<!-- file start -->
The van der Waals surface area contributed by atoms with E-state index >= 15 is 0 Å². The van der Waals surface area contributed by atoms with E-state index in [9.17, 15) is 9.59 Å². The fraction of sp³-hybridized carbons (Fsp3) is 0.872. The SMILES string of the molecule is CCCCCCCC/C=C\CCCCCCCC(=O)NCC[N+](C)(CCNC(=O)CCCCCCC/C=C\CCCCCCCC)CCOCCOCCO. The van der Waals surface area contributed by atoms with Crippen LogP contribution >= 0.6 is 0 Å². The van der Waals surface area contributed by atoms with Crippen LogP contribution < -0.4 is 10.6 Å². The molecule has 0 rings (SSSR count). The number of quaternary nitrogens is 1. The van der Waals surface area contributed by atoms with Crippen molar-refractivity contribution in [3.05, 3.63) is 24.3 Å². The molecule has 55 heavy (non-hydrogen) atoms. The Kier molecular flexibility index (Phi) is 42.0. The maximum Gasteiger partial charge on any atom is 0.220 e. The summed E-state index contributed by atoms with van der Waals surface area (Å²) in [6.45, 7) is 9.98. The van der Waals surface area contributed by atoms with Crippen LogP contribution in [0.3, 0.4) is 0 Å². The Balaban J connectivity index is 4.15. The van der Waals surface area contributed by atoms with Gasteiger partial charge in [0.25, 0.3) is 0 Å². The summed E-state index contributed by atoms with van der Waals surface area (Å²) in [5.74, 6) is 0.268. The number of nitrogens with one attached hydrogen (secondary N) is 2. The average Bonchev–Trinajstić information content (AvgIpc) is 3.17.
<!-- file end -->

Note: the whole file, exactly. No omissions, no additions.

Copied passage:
The van der Waals surface area contributed by atoms with E-state index >= 15 is 0 Å². The van der Waals surface area contributed by atoms with E-state index in [9.17, 15) is 9.59 Å². The fraction of sp³-hybridized carbons (Fsp3) is 0.872. The SMILES string of the molecule is CCCCCCCC/C=C\CCCCCCCC(=O)NCC[N+](C)(CCNC(=O)CCCCCCC/C=C\CCCCCCCC)CCOCCOCCO. The van der Waals surface area contributed by atoms with Crippen LogP contribution >= 0.6 is 0 Å². The van der Waals surface area contributed by atoms with Crippen LogP contribution < -0.4 is 10.6 Å². The molecule has 0 rings (SSSR count). The number of quaternary nitrogens is 1. The van der Waals surface area contributed by atoms with Crippen molar-refractivity contribution in [3.05, 3.63) is 24.3 Å². The molecule has 55 heavy (non-hydrogen) atoms. The Kier molecular flexibility index (Phi) is 42.0. The maximum Gasteiger partial charge on any atom is 0.220 e. The summed E-state index contributed by atoms with van der Waals surface area (Å²) in [6.45, 7) is 9.98. The van der Waals surface area contributed by atoms with Crippen LogP contribution in [0.3, 0.4) is 0 Å². The Balaban J connectivity index is 4.15. The van der Waals surface area contributed by atoms with Gasteiger partial charge in [0.25, 0.3) is 0 Å². The summed E-state index contributed by atoms with van der Waals surface area (Å²) in [5.74, 6) is 0.268. The number of nitrogens with one attached hydrogen (secondary N) is 2. The average Bonchev–Trinajstić information content (AvgIpc) is 3.17.